Microquasar Discovered -Reveals Clues to Black Holes

Ngc7793 NGC 7793 is one of the brightest galaxies within the Sculptor Group, a group of galaxies in the constellation of the same name. A black hole in outer spiral about the size of our sun in the outer spiral of this galaxy emits spectacular jets.

An international team of astronomers led by Dr. Manfred Pakull at the University of Strasbourg in France has discovered a ‘microquasar’ – a small black hole, Called S26, weighing only as much as a star, that shoots jets of radio-emitting particles into space. The black hole sits inside the galaxy, which is 13M light-years away in constellation Sculptor.

Pakull and colleagues have made new observations with CSIRO’s Compact Array radio telescope near Narrabri, NSW Australia that show that S26 is a near-perfect analogue of much larger ‘radio galaxies’ and ‘radio quasars’ that are almost extinct today, but once dominated the early Universe, billions of years ago and contain gigantic black holes, billions of times more massive than the Sun, and shoot out huge radio jets that can stretch millions of light-years into space.

Astronomers have been working for decades to understand how these black holes form their giant jets, and how much of the black hole’s energy those jets transmit to the gas they travel through. That gas is the raw material for forming stars, and the effects of jets on star-formation have been hotly debated.

"Measuring the power of black hole jets, and therefore their heating effect, is usually very difficult," said co-author Roberto Soria (University College London), who carried out the radio observations.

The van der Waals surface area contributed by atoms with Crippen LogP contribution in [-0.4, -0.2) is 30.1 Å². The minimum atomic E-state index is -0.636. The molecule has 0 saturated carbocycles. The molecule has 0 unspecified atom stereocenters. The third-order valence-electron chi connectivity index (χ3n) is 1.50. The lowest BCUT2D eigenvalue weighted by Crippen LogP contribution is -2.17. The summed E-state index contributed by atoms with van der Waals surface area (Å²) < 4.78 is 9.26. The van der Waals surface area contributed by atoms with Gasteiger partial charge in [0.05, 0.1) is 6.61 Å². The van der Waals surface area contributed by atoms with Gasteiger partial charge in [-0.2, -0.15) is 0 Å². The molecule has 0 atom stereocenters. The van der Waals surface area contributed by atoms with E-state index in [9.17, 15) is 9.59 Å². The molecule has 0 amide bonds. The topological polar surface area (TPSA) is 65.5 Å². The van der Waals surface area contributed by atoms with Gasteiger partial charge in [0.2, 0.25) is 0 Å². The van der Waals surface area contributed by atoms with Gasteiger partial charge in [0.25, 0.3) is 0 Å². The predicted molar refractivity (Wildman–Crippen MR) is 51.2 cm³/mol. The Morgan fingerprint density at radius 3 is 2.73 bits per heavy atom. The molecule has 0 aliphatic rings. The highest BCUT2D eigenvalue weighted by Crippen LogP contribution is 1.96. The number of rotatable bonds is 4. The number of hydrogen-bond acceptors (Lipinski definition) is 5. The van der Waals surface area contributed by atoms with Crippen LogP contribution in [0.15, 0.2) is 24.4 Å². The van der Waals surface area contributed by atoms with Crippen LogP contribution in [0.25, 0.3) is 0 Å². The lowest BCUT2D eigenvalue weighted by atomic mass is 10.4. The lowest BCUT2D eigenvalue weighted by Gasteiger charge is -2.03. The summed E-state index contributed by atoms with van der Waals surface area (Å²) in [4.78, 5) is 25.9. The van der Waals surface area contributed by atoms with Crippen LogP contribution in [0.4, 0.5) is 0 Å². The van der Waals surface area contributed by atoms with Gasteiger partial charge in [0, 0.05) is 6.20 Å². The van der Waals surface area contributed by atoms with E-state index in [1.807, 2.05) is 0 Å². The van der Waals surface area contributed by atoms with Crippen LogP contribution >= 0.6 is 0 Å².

"With this unusual object, a bonsai radio quasar in our own backyard, we have a unique opportunity to study the energetics of the jets."

Using their combined optical, X-ray and radio data, the scientists were able to determine how much of the jet’s energy went into heating the gas around it, and how much went into making the jet glow at radio wavelengths.

They concluded that only about a thousandth of the energy went into creating the radio glow, which
"suggests that in bigger galaxies too the jets are about a thousand times more powerful than we’d estimate from their radio glow alone," said Dr. Tasso Tzioumis of CSIRO Astronomy and Space Science.

"That means that black hole jets can be both more powerful and more efficient than we thought, and that their heating effect on the galaxies they live in can be stronger."

Casey Kazan via CSIRO


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